Compensation of Finders In The Sale Of California Securities

Compensation Practice

The “finders” exemption, went into effect on January 1, 2016 at Corporations Code Section 25206.1.     Finders who satisfy the requirements of the exemption can now receive transaction-based compensation on the sale of a security in California. The exemption is available to individuals (not otherwise registered as a broker-dealer or agent) who meet the definition of a “finder” as set forth in §25206.1(a) and who comply with the disclosures and record keeping requirements of the exemption, including filing an annual Statement of Information with the Commissioner on the form prescribed in rules CCR §260.211.4 and §260.211.5.

Any of the following acts, whether inadvertent or otherwise, render a finder ineligible for the exemption: (1) failing to file a renewal Statement of Information or pay the renewal fee before the filing due date; (2) failing to comply with any of the conditions in §25206.1(a); (3) performing any of the acts or satisfying any of the circumstances described in §25212 of the Corporations Code or Rule 506(d) of Regulation D; (4) failing to obtain any written agreement or make any disclosures required under §25206.1(e); (5) failing to disclose on the renewal Statement whether transaction-based compensation has been received; and (6) failing to maintain the records required under §25206.1(f).

Although this exemption provides individuals who provide finder services in California with the ability to earn a percentage of the transaction in accordance with an agreement, there are limitations to the definition including:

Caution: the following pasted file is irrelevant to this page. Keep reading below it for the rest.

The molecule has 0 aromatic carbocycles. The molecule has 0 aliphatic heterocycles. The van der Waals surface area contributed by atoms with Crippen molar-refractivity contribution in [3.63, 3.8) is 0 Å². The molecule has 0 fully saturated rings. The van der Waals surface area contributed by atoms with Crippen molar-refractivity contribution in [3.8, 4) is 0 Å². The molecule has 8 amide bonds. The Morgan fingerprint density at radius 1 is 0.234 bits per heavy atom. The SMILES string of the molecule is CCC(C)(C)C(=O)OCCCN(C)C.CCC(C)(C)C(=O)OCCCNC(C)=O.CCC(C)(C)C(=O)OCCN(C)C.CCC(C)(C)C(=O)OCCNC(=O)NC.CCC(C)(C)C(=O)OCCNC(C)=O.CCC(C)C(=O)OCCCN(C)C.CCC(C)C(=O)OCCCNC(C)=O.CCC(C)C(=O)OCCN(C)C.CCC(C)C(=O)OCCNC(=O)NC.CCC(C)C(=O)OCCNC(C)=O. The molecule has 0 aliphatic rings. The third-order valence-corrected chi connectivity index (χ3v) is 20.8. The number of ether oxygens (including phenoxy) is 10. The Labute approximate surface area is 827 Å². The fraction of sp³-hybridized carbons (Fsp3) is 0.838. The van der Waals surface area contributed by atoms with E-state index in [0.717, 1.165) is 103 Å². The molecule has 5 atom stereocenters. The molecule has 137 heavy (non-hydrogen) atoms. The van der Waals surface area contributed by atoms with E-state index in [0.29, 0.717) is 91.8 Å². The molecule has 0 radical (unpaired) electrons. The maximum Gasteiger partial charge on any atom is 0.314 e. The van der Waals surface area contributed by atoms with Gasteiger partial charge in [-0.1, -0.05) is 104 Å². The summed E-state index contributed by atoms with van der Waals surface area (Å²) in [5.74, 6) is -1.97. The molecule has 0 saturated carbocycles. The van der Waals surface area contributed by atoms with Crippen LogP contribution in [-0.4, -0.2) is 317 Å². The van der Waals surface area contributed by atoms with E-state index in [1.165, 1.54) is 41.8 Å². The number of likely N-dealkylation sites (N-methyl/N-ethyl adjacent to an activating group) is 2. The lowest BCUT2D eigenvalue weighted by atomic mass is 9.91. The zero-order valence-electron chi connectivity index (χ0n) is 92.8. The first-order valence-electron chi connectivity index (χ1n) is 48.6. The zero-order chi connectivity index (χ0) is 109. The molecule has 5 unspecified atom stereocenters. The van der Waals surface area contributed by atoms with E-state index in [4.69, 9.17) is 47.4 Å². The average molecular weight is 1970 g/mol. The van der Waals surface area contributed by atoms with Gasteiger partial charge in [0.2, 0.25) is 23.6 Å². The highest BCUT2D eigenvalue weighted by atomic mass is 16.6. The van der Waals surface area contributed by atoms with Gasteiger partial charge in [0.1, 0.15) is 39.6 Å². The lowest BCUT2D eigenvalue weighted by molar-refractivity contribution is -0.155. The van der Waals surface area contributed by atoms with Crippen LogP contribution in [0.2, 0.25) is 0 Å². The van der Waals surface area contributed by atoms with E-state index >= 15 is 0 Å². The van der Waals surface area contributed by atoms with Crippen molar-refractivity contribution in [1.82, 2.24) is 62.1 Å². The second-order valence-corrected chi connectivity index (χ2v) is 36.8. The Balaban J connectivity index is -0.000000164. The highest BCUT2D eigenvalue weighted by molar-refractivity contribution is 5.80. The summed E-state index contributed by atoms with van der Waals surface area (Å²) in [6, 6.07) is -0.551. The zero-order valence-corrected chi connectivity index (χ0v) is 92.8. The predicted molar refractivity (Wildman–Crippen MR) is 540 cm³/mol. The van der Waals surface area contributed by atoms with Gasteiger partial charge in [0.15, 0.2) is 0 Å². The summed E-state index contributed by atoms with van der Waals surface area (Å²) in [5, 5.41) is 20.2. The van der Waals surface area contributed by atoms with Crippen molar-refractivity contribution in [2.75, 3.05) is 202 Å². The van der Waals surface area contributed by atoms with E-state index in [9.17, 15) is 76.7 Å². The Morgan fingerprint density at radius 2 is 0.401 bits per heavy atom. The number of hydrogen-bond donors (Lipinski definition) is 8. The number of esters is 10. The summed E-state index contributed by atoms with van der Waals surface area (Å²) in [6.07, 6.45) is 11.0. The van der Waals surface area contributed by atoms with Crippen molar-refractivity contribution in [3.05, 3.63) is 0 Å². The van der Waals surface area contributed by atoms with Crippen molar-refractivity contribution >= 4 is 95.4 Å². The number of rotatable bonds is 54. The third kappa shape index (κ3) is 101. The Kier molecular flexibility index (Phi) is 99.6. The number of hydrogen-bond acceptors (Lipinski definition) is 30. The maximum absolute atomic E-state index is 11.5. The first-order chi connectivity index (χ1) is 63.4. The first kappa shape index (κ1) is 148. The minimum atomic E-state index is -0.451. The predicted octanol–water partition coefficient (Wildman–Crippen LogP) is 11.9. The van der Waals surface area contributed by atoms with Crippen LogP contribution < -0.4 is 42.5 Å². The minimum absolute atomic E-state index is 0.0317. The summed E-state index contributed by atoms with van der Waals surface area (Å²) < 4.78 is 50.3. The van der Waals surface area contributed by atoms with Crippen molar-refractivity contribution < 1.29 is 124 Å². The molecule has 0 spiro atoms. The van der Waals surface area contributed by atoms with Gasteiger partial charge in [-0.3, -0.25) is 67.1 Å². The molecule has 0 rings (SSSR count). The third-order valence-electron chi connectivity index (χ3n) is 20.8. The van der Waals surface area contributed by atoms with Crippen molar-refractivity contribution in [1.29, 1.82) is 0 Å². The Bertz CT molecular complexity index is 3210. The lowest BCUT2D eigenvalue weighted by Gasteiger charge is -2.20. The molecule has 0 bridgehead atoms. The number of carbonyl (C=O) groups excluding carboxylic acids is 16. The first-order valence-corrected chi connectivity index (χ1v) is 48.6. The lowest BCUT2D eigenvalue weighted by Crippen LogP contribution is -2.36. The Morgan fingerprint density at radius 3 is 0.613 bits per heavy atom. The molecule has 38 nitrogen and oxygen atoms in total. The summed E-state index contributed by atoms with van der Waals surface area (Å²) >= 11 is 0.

1. The exemption is available only to natural persons in connection with transactions with an aggregate purchase price of $15 million or less and involving solely accredited investors.
  2. Other than the ability to receive transaction-based compensation, the exemption does not broaden the scope of activities permitted; such as participating in negotiations, taking custody of investor funds, conducting due diligence and issuer disclosures.
  3. The finder must obtain the  written consent of each person introduced or referred by the finder to an issuer, in a signed written agreement disclosing the type and amount of compensation payable to the finder and certain other disclosures as set forth in §25206.1(e), and (ii) maintaining books and records in accordance with §25206.1(f) and rule 260.211.7.

However, this exemption does not allow for introduction of investors outside California, so we often see transactions that require a separate analysis of each component of the compensation.  For example, how do we compensate all the brokers in a transaction including a California  broker (real estate),  securities and a finder on a 1031 exchange using a Delaware Statutory Trust, as a portion of the exchange property with out of state parties?  Please contact us to discuss your compensation issue.

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